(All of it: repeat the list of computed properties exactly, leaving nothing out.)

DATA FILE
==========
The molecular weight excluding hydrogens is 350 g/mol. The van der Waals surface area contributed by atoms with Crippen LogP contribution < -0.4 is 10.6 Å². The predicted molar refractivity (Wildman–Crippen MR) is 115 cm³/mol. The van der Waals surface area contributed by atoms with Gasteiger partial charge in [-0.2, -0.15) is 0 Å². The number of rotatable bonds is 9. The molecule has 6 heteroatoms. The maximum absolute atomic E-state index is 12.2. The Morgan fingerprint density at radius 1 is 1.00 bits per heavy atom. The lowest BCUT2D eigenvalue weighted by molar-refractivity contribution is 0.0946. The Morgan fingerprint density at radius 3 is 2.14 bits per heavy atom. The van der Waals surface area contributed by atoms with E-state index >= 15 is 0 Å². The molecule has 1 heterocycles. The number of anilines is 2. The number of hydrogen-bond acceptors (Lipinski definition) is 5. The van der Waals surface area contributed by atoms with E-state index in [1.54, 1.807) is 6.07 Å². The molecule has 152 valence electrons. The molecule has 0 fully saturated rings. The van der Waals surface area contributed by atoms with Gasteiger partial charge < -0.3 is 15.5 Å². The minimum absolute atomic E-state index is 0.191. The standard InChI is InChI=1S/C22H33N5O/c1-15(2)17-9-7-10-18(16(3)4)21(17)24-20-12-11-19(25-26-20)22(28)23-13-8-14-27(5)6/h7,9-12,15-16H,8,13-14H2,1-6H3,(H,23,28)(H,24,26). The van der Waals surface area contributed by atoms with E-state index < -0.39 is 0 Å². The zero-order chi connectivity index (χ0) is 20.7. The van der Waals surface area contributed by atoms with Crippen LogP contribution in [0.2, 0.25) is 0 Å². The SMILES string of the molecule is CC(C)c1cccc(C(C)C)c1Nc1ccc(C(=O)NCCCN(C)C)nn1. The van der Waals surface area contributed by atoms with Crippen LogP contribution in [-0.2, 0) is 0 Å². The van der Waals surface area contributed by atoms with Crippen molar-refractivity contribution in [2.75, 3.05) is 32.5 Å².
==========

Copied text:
The molecular weight excluding hydrogens is 350 g/mol. The van der Waals surface area contributed by atoms with Crippen LogP contribution < -0.4 is 10.6 Å². The predicted molar refractivity (Wildman–Crippen MR) is 115 cm³/mol. The van der Waals surface area contributed by atoms with Gasteiger partial charge in [-0.2, -0.15) is 0 Å². The number of rotatable bonds is 9. The molecule has 6 heteroatoms. The maximum absolute atomic E-state index is 12.2. The Morgan fingerprint density at radius 1 is 1.00 bits per heavy atom. The lowest BCUT2D eigenvalue weighted by molar-refractivity contribution is 0.0946. The Morgan fingerprint density at radius 3 is 2.14 bits per heavy atom. The van der Waals surface area contributed by atoms with E-state index >= 15 is 0 Å². The molecule has 1 heterocycles. The number of anilines is 2. The number of hydrogen-bond acceptors (Lipinski definition) is 5. The van der Waals surface area contributed by atoms with E-state index in [1.54, 1.807) is 6.07 Å². The molecule has 152 valence electrons. The molecule has 0 fully saturated rings. The van der Waals surface area contributed by atoms with Gasteiger partial charge < -0.3 is 15.5 Å². The minimum absolute atomic E-state index is 0.191. The standard InChI is InChI=1S/C22H33N5O/c1-15(2)17-9-7-10-18(16(3)4)21(17)24-20-12-11-19(25-26-20)22(28)23-13-8-14-27(5)6/h7,9-12,15-16H,8,13-14H2,1-6H3,(H,23,28)(H,24,26). The van der Waals surface area contributed by atoms with E-state index < -0.39 is 0 Å². The zero-order chi connectivity index (χ0) is 20.7. The van der Waals surface area contributed by atoms with Crippen LogP contribution in [0.2, 0.25) is 0 Å². The SMILES string of the molecule is CC(C)c1cccc(C(C)C)c1Nc1ccc(C(=O)NCCCN(C)C)nn1. The van der Waals surface area contributed by atoms with Crippen LogP contribution in [-0.2, 0) is 0 Å². The van der Waals surface area contributed by atoms with Crippen molar-refractivity contribution in [2.75, 3.05) is 32.5 Å².